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Books

Method in her magic

12 May 2012

5:00 PM

12 May 2012

5:00 PM

Bring Up the Bodies Hilary Mantel

Fourth Estate, pp.411, 20

Bring Up the Bodies, as everybody knows, is the sequel to Wolf Hall, Hilary Mantel’s fictional re-imagining of the life and times of Henry VIII’s most effective servant, Thomas Cromwell. We have long been banging our spoons and forks for it. Speaking for myself, I finished the first with an almost unbearable curiosity to find out what was going to happen next — a strange result, when you think of it, because we all know perfectly well what is going to happen.

Mantel is comprehensive with her sources. Every scene is secured, like a piano key to its hammer, to the corresponding page of the great 21-volume Calendar of State Papers of Henry’s reign. The last book ended with the death of Sir Thomas More, therefore in this one Katherine of Aragon will die; the Boleyn queen will lose two babies, she will be arrested along with her five ‘lovers’ and the king will chop all their heads off. That much we know; of all the episodes in what Mantel has called our ‘national soap opera’ — Tudor history — this is the most often rehearsed.

However, the reason for the continuous re-fashioning of this one story is that nobody knows what actually happened. The fall of Anne Boleyn is one of our history’s curiosities and has always been told with liberal recourse to subjunctives. Her decline was erratic and unpredictable; she was up, down, up again in the months before she died and she fell suddenly, like a tumbling pigeon shot in the heart.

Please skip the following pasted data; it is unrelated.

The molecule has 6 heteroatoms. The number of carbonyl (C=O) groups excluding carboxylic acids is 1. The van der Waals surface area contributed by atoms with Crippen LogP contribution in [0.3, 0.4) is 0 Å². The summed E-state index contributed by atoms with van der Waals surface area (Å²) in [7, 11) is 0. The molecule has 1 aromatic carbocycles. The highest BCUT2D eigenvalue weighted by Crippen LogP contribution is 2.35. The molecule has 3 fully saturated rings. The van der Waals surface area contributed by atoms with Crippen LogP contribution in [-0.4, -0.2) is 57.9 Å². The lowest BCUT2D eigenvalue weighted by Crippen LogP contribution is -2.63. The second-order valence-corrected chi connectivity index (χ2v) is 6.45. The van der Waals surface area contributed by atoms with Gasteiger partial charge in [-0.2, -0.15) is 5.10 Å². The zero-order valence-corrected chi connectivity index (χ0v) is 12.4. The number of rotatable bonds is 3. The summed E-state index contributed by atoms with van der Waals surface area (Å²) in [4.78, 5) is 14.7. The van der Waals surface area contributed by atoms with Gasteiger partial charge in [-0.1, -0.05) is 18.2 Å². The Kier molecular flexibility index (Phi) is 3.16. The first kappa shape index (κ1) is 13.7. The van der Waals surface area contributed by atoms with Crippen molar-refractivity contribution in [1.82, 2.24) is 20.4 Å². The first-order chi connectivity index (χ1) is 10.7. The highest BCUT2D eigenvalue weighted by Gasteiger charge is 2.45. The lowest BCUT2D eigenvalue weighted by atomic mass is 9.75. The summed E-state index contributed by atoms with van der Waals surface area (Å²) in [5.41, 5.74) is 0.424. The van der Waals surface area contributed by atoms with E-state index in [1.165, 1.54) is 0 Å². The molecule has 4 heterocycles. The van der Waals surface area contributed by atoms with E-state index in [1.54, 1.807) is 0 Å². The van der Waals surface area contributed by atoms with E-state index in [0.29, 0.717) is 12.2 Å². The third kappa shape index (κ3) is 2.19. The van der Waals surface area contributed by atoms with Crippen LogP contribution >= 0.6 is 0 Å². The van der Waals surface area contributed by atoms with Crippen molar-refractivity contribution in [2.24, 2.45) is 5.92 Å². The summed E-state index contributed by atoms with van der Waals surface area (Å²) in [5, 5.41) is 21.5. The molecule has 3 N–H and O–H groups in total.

The coup was achieved quickly, efficiently and discreetly. If there were papers, they are destroyed. And sitting at the centre of the conundrum is the question: what role did Thomas Cromwell take in it?


Was he the originator or just the executor of the plot, acting on the King’s instructions?

This is where we look to Mantel. Not for the truth in the literal sense; but for an explanation to bind up the contradictions and fill the empty spaces in the story, to satisfy our objections, to furnish the lost conversations which make sense of the mystery. We know her to be capable of this. In her historical fiction, the rubble of research is ground to a dust so fine that it settles into every phrase, every glance and gesture, so that we seem really to see through eyes that opened on the late 15th century. In Bring Up the Bodies an afternoon moon is ‘mean as a clipped coin’; Cromwell’s cook looks at a ball of dough ‘as if it were the head of the Baptist’. She excels at using what we know to show us what we can’t imagine: the familiar Holbein portrait of Jane Seymour, unamiable in a gable hood, shivers to life in a scene where the entire Seymour clan descend on her with that headgear, to enhance the distinction between their mild daughter and the (unbiddable, French hood-wearing) Boleyn queen.